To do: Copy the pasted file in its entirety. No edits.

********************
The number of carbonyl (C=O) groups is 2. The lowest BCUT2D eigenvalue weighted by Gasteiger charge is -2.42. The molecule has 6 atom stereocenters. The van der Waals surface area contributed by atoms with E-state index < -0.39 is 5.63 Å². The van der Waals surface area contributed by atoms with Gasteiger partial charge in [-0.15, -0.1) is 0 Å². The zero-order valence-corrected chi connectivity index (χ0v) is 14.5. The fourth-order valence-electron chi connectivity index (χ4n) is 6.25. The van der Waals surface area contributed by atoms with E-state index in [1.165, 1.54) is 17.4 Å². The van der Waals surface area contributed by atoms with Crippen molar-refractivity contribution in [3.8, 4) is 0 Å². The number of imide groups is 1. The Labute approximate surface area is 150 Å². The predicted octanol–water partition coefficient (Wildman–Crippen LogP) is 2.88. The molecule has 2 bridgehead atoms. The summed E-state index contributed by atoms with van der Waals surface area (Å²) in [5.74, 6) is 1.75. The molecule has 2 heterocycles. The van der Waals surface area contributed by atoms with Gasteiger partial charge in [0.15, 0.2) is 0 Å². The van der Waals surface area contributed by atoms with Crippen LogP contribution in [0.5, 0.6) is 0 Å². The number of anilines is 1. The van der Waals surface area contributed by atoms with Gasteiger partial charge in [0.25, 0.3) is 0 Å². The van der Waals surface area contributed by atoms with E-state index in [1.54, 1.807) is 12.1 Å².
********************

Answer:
The number of carbonyl (C=O) groups is 2. The lowest BCUT2D eigenvalue weighted by Gasteiger charge is -2.42. The molecule has 6 atom stereocenters. The van der Waals surface area contributed by atoms with E-state index < -0.39 is 5.63 Å². The van der Waals surface area contributed by atoms with Gasteiger partial charge in [-0.15, -0.1) is 0 Å². The zero-order valence-corrected chi connectivity index (χ0v) is 14.5. The fourth-order valence-electron chi connectivity index (χ4n) is 6.25. The van der Waals surface area contributed by atoms with E-state index in [1.165, 1.54) is 17.4 Å². The van der Waals surface area contributed by atoms with Crippen molar-refractivity contribution in [3.8, 4) is 0 Å². The number of imide groups is 1. The Labute approximate surface area is 150 Å². The predicted octanol–water partition coefficient (Wildman–Crippen LogP) is 2.88. The molecule has 2 bridgehead atoms. The summed E-state index contributed by atoms with van der Waals surface area (Å²) in [5.74, 6) is 1.75. The molecule has 2 heterocycles. The van der Waals surface area contributed by atoms with Gasteiger partial charge in [0.15, 0.2) is 0 Å². The van der Waals surface area contributed by atoms with Crippen LogP contribution in [0.5, 0.6) is 0 Å². The number of anilines is 1. The van der Waals surface area contributed by atoms with Gasteiger partial charge in [0.25, 0.3) is 0 Å². The van der Waals surface area contributed by atoms with E-state index in [1.54, 1.807) is 12.1 Å².